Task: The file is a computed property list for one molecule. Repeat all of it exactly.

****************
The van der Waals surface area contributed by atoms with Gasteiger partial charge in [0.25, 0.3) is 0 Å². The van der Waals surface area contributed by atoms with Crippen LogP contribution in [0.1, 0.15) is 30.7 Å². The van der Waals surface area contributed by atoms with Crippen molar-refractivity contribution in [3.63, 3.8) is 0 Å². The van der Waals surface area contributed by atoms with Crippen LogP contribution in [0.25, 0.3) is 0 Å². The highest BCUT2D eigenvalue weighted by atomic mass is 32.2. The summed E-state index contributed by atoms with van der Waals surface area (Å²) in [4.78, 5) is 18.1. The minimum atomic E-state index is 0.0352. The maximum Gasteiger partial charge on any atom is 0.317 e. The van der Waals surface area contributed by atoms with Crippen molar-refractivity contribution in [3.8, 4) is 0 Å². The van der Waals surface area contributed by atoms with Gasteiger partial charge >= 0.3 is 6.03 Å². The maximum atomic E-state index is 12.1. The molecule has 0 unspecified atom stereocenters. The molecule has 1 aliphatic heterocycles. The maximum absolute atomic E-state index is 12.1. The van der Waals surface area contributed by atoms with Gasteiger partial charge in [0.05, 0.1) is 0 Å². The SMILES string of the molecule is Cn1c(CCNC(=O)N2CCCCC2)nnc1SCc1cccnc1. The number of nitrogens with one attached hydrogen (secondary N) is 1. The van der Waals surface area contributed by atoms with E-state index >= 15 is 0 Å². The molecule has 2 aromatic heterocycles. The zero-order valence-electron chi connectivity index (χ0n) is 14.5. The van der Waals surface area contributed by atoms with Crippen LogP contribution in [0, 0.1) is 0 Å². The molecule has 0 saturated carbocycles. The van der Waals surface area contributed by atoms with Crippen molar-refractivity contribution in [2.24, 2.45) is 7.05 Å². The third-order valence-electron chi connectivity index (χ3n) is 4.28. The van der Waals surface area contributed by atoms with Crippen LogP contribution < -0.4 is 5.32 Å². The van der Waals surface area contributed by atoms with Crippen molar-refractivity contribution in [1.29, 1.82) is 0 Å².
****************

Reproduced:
The van der Waals surface area contributed by atoms with Gasteiger partial charge in [0.25, 0.3) is 0 Å². The van der Waals surface area contributed by atoms with Crippen LogP contribution in [0.1, 0.15) is 30.7 Å². The van der Waals surface area contributed by atoms with Crippen molar-refractivity contribution in [3.63, 3.8) is 0 Å². The van der Waals surface area contributed by atoms with Crippen LogP contribution in [0.25, 0.3) is 0 Å². The highest BCUT2D eigenvalue weighted by atomic mass is 32.2. The summed E-state index contributed by atoms with van der Waals surface area (Å²) in [4.78, 5) is 18.1. The minimum atomic E-state index is 0.0352. The maximum Gasteiger partial charge on any atom is 0.317 e. The van der Waals surface area contributed by atoms with Crippen molar-refractivity contribution in [3.8, 4) is 0 Å². The van der Waals surface area contributed by atoms with Gasteiger partial charge >= 0.3 is 6.03 Å². The maximum atomic E-state index is 12.1. The molecule has 0 unspecified atom stereocenters. The molecule has 1 aliphatic heterocycles. The maximum absolute atomic E-state index is 12.1. The van der Waals surface area contributed by atoms with Gasteiger partial charge in [0.05, 0.1) is 0 Å². The SMILES string of the molecule is Cn1c(CCNC(=O)N2CCCCC2)nnc1SCc1cccnc1. The number of nitrogens with one attached hydrogen (secondary N) is 1. The van der Waals surface area contributed by atoms with E-state index >= 15 is 0 Å². The molecule has 2 aromatic heterocycles. The zero-order valence-electron chi connectivity index (χ0n) is 14.5. The van der Waals surface area contributed by atoms with Crippen LogP contribution in [0, 0.1) is 0 Å². The molecule has 0 saturated carbocycles. The van der Waals surface area contributed by atoms with Crippen molar-refractivity contribution in [2.24, 2.45) is 7.05 Å². The third-order valence-electron chi connectivity index (χ3n) is 4.28. The van der Waals surface area contributed by atoms with Crippen LogP contribution < -0.4 is 5.32 Å². The van der Waals surface area contributed by atoms with Crippen molar-refractivity contribution in [1.29, 1.82) is 0 Å².